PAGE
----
Project Horus's Low-Speed Binary Telemetry System
This repository contains documentation and scripts to work with the new
horus_demod MFSK/RTTY demodulator, developed by David Rowe. Currently this demodulator provides ~2.5dB better RTTY decode performance than dl-fldigi 3.21.50, and ~0.5dB better performance than fldigi 4.0.1.
It also adds support for a binary-packet 4FSK mode, designed specifically for high-altitude balloon telemetry, and which is intended to supercede RTTY for all Project Horus launches. Preliminary testing shows it has ~6dB improved demodulation performance over RTTY at the same baud rate.
Currently we are developing the modem under Linux & OSX, with the eventual aim to produce a cross-platform GUI. For now, the demodulator is available as a command-line utility, with additional binary packet processing and uploading of data to Habitat performed by the
horusbinary.py python script.
These modems have recently been added to the FreeDV GUI, to allow easier usage. Refer to this guide for instructions on using FreeDV to decode Horus Binary telemetry: https://github.com/projecthorus/horusbinary/wiki/FreeDV---HorusBinary-Setup-&-Usage-Instructions
horus_demod modem (located within the codec2-dev repo) is in early development, and currently only supports:
MFSK - Horus Binary Packets
Horus Binary packets take the form:
<preamble><unique word><payload> where <preamble> = 0x1B1B1B1B <unique word> = 0x2424
The payload consists of a 22-byte long binary packet, encoded with a Golay (23,12) code, and then interleaved and scrambled, for a total encoded length of 43 bytes. The binary packet format is available here, and the golay-encoding/interleaving/scrambling is performed by horus_l2_encode_packet.
At the start of a packet is a Payload ID (one byte). A lookup table for payload IDs is located here. If you are going to fly your own payload using this mode, you should get a payload ID allocated for your use. This can be done by submitting an issue or a pull request to this repository.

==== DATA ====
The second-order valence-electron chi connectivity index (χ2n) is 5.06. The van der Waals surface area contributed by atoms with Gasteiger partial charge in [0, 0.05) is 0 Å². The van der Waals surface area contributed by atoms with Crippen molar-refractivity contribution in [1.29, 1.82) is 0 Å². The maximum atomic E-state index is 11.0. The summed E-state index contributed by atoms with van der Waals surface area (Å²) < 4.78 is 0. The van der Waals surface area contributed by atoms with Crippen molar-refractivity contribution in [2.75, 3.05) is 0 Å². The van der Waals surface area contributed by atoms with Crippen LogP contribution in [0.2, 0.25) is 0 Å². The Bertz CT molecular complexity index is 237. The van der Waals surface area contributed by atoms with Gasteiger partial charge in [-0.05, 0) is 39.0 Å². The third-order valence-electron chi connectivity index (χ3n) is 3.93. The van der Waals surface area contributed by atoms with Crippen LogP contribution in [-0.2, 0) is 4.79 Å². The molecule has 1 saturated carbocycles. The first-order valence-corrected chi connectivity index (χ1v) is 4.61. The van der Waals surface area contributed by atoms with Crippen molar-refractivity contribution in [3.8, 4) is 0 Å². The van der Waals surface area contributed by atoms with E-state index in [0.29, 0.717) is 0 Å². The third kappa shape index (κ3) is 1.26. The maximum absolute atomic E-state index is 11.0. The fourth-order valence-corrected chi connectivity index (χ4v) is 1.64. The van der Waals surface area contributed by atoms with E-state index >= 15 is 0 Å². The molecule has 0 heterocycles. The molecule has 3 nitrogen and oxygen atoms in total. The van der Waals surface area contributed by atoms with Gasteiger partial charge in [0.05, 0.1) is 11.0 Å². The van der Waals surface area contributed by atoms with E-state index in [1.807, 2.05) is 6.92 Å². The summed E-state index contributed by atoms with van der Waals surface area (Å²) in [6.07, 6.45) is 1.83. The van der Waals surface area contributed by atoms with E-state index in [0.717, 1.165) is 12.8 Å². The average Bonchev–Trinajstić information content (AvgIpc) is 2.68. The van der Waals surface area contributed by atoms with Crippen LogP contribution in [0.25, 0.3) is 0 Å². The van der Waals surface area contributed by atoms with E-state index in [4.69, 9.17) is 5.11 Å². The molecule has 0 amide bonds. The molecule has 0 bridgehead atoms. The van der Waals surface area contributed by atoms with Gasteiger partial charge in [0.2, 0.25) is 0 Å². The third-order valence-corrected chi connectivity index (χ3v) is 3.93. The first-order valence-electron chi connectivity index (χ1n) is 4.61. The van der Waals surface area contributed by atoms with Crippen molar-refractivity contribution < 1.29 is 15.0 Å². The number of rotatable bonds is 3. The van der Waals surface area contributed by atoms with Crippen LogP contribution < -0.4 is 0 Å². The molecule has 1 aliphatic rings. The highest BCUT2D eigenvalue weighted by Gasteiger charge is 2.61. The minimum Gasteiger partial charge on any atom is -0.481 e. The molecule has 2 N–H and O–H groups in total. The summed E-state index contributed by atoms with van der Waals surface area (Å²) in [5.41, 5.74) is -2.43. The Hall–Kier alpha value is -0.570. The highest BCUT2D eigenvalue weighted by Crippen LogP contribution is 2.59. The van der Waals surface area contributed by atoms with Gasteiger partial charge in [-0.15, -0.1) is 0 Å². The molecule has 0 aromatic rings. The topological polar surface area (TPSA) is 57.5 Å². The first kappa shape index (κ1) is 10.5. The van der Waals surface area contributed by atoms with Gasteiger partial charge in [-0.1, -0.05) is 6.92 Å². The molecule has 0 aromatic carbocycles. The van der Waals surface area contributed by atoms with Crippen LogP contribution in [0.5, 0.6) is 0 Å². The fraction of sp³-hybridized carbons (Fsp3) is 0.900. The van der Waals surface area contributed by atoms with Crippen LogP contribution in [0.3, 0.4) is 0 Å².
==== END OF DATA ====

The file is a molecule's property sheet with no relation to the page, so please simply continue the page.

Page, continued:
Packets are then transmitted using 4FSK modulation, at 100 baud.
A worked example for generating encoding these packets is available in the RS41HUP repository.
RTTY (UKHAS-Standard Sentences)
UKHAS-standard telemetry sentences, sent via RTTY can be decoded. These take the general form:
Note the use of five (5) '$' symbols at the start of the sentence. This is used as a 'unique word' for packet dection, and must be present. Other quantities of '$'s will not be detected.
Only RTTY telemetry with the following parameters are supported:
- Baud Rate: 100
- Tone Spacing: 150 to ~1 kHz will work
- Encoding: ASCII 7N2 (7-bit ASCII, no parity, 2 stop bits)
- CRC: CRC16-CCITT
Both the RTTY and MFSK modes are narrow bandwidth, and can be received using a regular single-sideband (SSB) radio receiver. This could be a 'traditional' receiver (like a Icom IC-7000, Yaesu FT-817 to name but a few), or a software-defined radio receiver. The point is we need to receive the on-air signal (we usually transmit on 70cm) with an Upper-Sideband (USB) demodulator, and then get that audio into your computer.
If you are using a traditional receiver, you'll likely either have some kind of audio interface for it, or will be able to connect an audio cable between it and your computer's sound card. Easy!
With a RTLSDR, you will need to use software like GQRX (Linux/OSX), SDR#, or SDR Console to perform the USB demodulation. You'll then need some kind of loop-back audio interface to present that audio as a virtual sound card. This can be done using:
- Linux - via the snd-aloop module. Some information on this is here.
- OSX - Using the SoundFlower application.
- Windows - Use VBCable
You're also going to need some sort of antenna to receive the signal from the balloon payload, but I figure that's a bit out of scope for this readme!
To be able to use the horusbinary.py Python script, you will need a Python interpreter and a few libraries.
Linux / OSX
Under Linux (Ubuntu/Debian) install the required packages using:
$ sudo apt-get install git python-numpy python-pyqtgraph python-crcmod python-requests python-pip sox
Under OSX, Macports or Homebrew should be able to provide the above packages.
If the python-pyqtgraph, python-crcmod and python-requests packages are not available via your package manager, you can try installing them via pip using